Backlog of drug testing due to new opioid warnings

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The opioid epidemic has changed the way law enforcement does their job. (Source: 3TV/CBS 5) The opioid epidemic has changed the way law enforcement does their job. (Source: 3TV/CBS 5)
Most agencies, including the Department of Public Safety, stopped field testing when the DEA and CDC sent out warnings about opioid potency. Most agencies, including the Department of Public Safety, stopped field testing when the DEA and CDC sent out warnings about opioid potency.
We don't want a car to drive by and blow something up or wind catch up and they accidentally come in contact with fentanyl," said Col. Frank Milstead, head of DPS. (Source: 3TV/CBS 5) We don't want a car to drive by and blow something up or wind catch up and they accidentally come in contact with fentanyl," said Col. Frank Milstead, head of DPS. (Source: 3TV/CBS 5)
PHOENIX (3TV/CBS 5) -

The opioid epidemic has changed the way law enforcement does its job.

Most agencies, including the Department of Public Safety, stopped field testing when the DEA and CDC sent out warnings about opioid potency.

[READ MORE: State health officials release opioid action plan]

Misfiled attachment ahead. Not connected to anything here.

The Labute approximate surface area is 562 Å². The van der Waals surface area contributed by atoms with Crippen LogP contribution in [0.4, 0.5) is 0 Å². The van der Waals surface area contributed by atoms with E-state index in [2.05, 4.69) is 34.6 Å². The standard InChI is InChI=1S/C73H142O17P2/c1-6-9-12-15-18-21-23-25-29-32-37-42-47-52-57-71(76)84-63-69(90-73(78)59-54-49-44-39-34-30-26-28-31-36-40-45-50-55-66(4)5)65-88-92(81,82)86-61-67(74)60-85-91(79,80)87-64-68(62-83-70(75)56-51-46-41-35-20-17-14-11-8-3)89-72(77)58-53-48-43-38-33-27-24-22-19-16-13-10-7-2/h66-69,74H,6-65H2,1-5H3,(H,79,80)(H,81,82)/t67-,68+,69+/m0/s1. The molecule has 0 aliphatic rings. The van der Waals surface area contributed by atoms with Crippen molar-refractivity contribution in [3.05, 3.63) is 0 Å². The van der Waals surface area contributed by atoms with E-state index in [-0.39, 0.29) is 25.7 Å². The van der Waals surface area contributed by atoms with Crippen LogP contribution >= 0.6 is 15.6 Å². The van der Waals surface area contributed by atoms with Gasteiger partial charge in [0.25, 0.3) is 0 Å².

We don't want the troopers to get it on them. We don't want a car to drive by and blow something up or wind catch up and they accidentally come in contact with fentanyl," said Col. Frank Milstead, head of DPS.

The drugs are now tested in a lab. And that's causing problems.

[SPECIAL SECTION: Opioid crisis in Arizona]

There's a backlog of about 2,000 cases.

"Anything that takes us more than 30 days, we call a backlog. Right now we're at about 90 days," said Milstead.

To catch up, labs no longer follow the much more involved testing procedures. Instead, they'll use rapid field test method law enforcement has been using for so long. Only now it's happening in a more controlled environment with all the protections of a state crime lab.

[RELATED: Opioid overdose deaths increased in Arizona this summer]

"Where we were doing 400 cases in two weeks, we are now doing 400 cases in two days. So we believe by April 1 we will be back to a 30-day turnaround," said Milstead.

He said no complaints have been filed regarding cases being delayed. If the courts need results faster, testing can be expedited.

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